Consider that in approximately 681 B.C., the prophet Isaiah wrote,
"[Thus says the Lord]...who says of Cyrus, ‘He is my shepherd and will accomplish all that I please; he will say of Jerusalem, “Let it be rebuilt,” and of the temple, “Let its foundations be laid”... I will raise up Cyrus in my righteousness: I will make all his ways straight. He will rebuild my city and set my exiles free, but not for a price or reward, says the LORD Almighty.'"
(Isaiah 44:28 and 45:13, ESV)

In about 450 B.C. Ezra the scribe wrote about what happened at the end of the Babylonian Captivity (which God predicted would last 70 years, and it did). Ezra 1:1 begins, "In the first year of Cyrus, King of Persia..."

Cyrus' first year was 538 or 539 B.C. That is 143 years after Isaiah wrote his prophecy, and there he was, the very Cyrus that God had named in advance, and he did exactly what God said he would do. He sent the exiles back to Jerusalem to rebuild the temple, and provided them with the materials to do so. I don't know about you, but to me, things like this prove the existence of God.

(2) The fact that there must be an ultimate Source
proves to me that there is a God.

In the movie, The Sound of Music, right when Maria and Captain Von Trapp fall in love, they sing a song together, and one of the lines in the song says, "Nothing comes from nothing, nothing ever could."

And that is a true statement.

Nothing comes from nothing.

Plants come from seeds. Baby birds come from eggs. Dirt comes from decomposed organic matter. Rain comes from condensed humidity which comes from (I think) the oceans and such.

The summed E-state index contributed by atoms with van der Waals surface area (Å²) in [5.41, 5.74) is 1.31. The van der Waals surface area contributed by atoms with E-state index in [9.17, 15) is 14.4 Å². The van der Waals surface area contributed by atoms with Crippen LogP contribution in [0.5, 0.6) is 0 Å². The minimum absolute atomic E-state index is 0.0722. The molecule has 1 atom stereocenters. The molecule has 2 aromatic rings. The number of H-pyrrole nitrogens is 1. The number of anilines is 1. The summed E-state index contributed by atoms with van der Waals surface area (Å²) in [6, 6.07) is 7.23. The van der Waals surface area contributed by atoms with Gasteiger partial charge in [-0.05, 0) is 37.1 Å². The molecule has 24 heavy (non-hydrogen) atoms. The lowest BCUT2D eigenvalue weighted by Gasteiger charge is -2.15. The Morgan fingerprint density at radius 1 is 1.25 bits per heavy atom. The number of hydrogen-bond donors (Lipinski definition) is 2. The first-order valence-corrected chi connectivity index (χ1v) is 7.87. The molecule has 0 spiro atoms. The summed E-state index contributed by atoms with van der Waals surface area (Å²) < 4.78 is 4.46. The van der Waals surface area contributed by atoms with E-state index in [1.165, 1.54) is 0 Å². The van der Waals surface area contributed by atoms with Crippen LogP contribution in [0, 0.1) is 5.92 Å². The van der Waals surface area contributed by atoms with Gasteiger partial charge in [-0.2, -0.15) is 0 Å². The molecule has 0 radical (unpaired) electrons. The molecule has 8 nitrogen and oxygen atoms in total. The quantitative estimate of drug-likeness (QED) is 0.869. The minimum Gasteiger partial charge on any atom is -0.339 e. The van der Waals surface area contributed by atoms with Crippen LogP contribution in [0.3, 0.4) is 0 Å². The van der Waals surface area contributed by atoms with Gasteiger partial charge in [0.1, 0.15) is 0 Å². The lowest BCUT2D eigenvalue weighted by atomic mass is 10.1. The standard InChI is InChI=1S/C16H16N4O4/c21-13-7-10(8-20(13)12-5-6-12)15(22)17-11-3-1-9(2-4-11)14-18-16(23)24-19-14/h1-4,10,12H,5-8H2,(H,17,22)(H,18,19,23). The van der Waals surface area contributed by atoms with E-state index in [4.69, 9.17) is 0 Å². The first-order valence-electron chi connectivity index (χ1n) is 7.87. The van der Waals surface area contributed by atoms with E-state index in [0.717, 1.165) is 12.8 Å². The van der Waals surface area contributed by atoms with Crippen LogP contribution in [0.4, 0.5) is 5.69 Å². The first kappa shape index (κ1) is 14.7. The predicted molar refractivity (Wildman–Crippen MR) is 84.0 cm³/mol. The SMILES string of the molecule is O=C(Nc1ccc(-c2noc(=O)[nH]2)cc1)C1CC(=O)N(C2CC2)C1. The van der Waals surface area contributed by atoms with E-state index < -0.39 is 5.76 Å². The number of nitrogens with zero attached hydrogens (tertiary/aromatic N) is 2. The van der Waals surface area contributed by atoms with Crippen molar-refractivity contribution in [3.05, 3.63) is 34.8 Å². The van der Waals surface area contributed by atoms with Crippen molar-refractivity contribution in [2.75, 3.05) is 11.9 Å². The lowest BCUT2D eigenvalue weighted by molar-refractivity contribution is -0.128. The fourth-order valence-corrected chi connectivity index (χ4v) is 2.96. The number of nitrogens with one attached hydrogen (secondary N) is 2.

Nothing comes from nothing.

You can make a lot of stuff in an organic chemistry lab. I know this because my daughter is a synthetic organic chemist. She can make hormones and pheromones and all manner of compounds and molecules. But she can't make any of them out of nothing. In fact, the chemicals they use to make the things they make are often extremely rare and expensive, limiting how much product they can make... because nothing comes from nothing.

Nothing comes from nothing, and yet... we live on a planet in a universe filled with stars and moons and other planets. On our earth we have metals, rocks, gems, plants, animals, sand, water and fire. We have people, houses, trees, cars, clothes, appliances and accessories.

Some of the things we have are easy to trace back to some sort of source: the handbag came from Gucci. That sort of thing.

Others are harder: Where did the mountains come from? The glaciers. Where did the glaciers come from? The Ice Age. Where did the Ice Age come from? From variations in the atmospheric composition of the earth where concentrations of carbon dioxide and methane in the atmosphere fluctuated. Well, where did the carbon dioxide and methane come from, and what caused them to fluctuate? Ummm... ?